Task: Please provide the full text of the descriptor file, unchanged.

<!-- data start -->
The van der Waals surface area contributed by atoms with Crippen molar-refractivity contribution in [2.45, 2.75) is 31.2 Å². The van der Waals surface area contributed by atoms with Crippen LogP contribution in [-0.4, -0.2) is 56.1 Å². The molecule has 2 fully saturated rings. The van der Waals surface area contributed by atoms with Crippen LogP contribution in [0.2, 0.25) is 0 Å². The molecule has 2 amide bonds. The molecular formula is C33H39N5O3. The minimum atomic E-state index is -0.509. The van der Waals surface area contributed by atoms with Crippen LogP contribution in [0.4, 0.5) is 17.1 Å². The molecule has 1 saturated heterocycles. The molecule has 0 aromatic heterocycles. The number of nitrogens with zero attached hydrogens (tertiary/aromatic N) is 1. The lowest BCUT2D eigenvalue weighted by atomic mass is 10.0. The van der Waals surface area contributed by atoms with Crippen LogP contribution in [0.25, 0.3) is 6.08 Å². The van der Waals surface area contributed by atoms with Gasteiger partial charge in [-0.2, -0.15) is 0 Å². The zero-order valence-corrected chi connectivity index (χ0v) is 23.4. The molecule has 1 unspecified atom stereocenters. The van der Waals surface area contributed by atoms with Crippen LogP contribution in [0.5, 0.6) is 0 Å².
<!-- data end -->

The van der Waals surface area contributed by atoms with Crippen molar-refractivity contribution in [2.45, 2.75) is 31.2 Å². The van der Waals surface area contributed by atoms with Crippen LogP contribution in [-0.4, -0.2) is 56.1 Å². The molecule has 2 fully saturated rings. The van der Waals surface area contributed by atoms with Crippen LogP contribution in [0.2, 0.25) is 0 Å². The molecule has 2 amide bonds. The molecular formula is C33H39N5O3. The minimum atomic E-state index is -0.509. The van der Waals surface area contributed by atoms with Crippen LogP contribution in [0.4, 0.5) is 17.1 Å². The molecule has 1 saturated heterocycles. The molecule has 0 aromatic heterocycles. The number of nitrogens with zero attached hydrogens (tertiary/aromatic N) is 1. The lowest BCUT2D eigenvalue weighted by atomic mass is 10.0. The van der Waals surface area contributed by atoms with Crippen LogP contribution in [0.25, 0.3) is 6.08 Å². The van der Waals surface area contributed by atoms with Gasteiger partial charge in [-0.2, -0.15) is 0 Å². The zero-order valence-corrected chi connectivity index (χ0v) is 23.4. The molecule has 1 unspecified atom stereocenters. The van der Waals surface area contributed by atoms with Crippen LogP contribution in [0.5, 0.6) is 0 Å².